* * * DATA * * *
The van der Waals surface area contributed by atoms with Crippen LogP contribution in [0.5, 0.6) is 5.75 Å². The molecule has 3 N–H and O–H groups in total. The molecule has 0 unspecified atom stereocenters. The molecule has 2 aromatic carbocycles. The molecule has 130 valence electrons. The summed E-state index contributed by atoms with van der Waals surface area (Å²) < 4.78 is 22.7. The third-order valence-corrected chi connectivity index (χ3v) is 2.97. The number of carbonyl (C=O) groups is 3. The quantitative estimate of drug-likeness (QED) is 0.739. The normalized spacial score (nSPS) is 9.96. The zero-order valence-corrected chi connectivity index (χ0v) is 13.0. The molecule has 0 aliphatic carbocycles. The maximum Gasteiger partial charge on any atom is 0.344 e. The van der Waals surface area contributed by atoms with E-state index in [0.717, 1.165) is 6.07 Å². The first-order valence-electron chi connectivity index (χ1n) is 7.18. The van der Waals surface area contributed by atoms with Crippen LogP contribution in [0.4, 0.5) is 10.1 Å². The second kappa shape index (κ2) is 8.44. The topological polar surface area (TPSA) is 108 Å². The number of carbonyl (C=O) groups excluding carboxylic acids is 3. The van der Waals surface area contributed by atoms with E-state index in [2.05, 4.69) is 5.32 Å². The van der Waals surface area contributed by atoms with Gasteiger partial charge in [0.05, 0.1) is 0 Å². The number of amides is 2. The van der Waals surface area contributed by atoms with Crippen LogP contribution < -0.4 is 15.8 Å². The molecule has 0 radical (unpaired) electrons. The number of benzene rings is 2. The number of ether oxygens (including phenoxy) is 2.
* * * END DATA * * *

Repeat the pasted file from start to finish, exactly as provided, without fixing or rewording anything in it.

The van der Waals surface area contributed by atoms with Crippen LogP contribution in [0.5, 0.6) is 5.75 Å². The molecule has 3 N–H and O–H groups in total. The molecule has 0 unspecified atom stereocenters. The molecule has 2 aromatic carbocycles. The molecule has 130 valence electrons. The summed E-state index contributed by atoms with van der Waals surface area (Å²) < 4.78 is 22.7. The third-order valence-corrected chi connectivity index (χ3v) is 2.97. The number of carbonyl (C=O) groups is 3. The quantitative estimate of drug-likeness (QED) is 0.739. The normalized spacial score (nSPS) is 9.96. The zero-order valence-corrected chi connectivity index (χ0v) is 13.0. The molecule has 0 aliphatic carbocycles. The maximum Gasteiger partial charge on any atom is 0.344 e. The van der Waals surface area contributed by atoms with E-state index in [0.717, 1.165) is 6.07 Å². The first-order valence-electron chi connectivity index (χ1n) is 7.18. The van der Waals surface area contributed by atoms with Crippen LogP contribution in [0.4, 0.5) is 10.1 Å². The second kappa shape index (κ2) is 8.44. The topological polar surface area (TPSA) is 108 Å². The number of carbonyl (C=O) groups excluding carboxylic acids is 3. The van der Waals surface area contributed by atoms with E-state index in [2.05, 4.69) is 5.32 Å². The van der Waals surface area contributed by atoms with Gasteiger partial charge in [0.05, 0.1) is 0 Å². The number of amides is 2. The van der Waals surface area contributed by atoms with Crippen LogP contribution < -0.4 is 15.8 Å². The molecule has 0 radical (unpaired) electrons. The number of benzene rings is 2. The number of ether oxygens (including phenoxy) is 2.